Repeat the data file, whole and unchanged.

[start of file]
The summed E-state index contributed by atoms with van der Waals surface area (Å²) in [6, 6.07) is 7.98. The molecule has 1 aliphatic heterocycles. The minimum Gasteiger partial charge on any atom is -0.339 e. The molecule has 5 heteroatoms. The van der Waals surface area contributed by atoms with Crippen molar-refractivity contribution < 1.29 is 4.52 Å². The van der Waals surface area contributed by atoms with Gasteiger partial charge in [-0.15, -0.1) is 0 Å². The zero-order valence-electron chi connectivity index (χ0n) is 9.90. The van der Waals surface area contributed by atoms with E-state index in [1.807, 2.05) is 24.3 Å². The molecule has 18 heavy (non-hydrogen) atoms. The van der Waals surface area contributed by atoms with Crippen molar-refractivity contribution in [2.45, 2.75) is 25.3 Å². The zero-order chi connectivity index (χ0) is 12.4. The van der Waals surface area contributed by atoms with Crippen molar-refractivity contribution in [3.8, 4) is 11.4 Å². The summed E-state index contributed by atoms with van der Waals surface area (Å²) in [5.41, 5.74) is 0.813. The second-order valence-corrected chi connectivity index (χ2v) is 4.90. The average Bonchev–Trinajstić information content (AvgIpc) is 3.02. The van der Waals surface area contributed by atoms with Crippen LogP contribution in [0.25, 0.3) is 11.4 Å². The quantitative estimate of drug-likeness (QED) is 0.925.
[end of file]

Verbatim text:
The summed E-state index contributed by atoms with van der Waals surface area (Å²) in [6, 6.07) is 7.98. The molecule has 1 aliphatic heterocycles. The minimum Gasteiger partial charge on any atom is -0.339 e. The molecule has 5 heteroatoms. The van der Waals surface area contributed by atoms with Crippen molar-refractivity contribution < 1.29 is 4.52 Å². The van der Waals surface area contributed by atoms with Gasteiger partial charge in [-0.15, -0.1) is 0 Å². The zero-order valence-electron chi connectivity index (χ0n) is 9.90. The van der Waals surface area contributed by atoms with E-state index in [1.807, 2.05) is 24.3 Å². The molecule has 18 heavy (non-hydrogen) atoms. The van der Waals surface area contributed by atoms with Crippen molar-refractivity contribution in [2.45, 2.75) is 25.3 Å². The zero-order chi connectivity index (χ0) is 12.4. The van der Waals surface area contributed by atoms with Crippen molar-refractivity contribution in [3.8, 4) is 11.4 Å². The summed E-state index contributed by atoms with van der Waals surface area (Å²) in [5.41, 5.74) is 0.813. The second-order valence-corrected chi connectivity index (χ2v) is 4.90. The average Bonchev–Trinajstić information content (AvgIpc) is 3.02. The van der Waals surface area contributed by atoms with Crippen LogP contribution in [0.25, 0.3) is 11.4 Å². The quantitative estimate of drug-likeness (QED) is 0.925.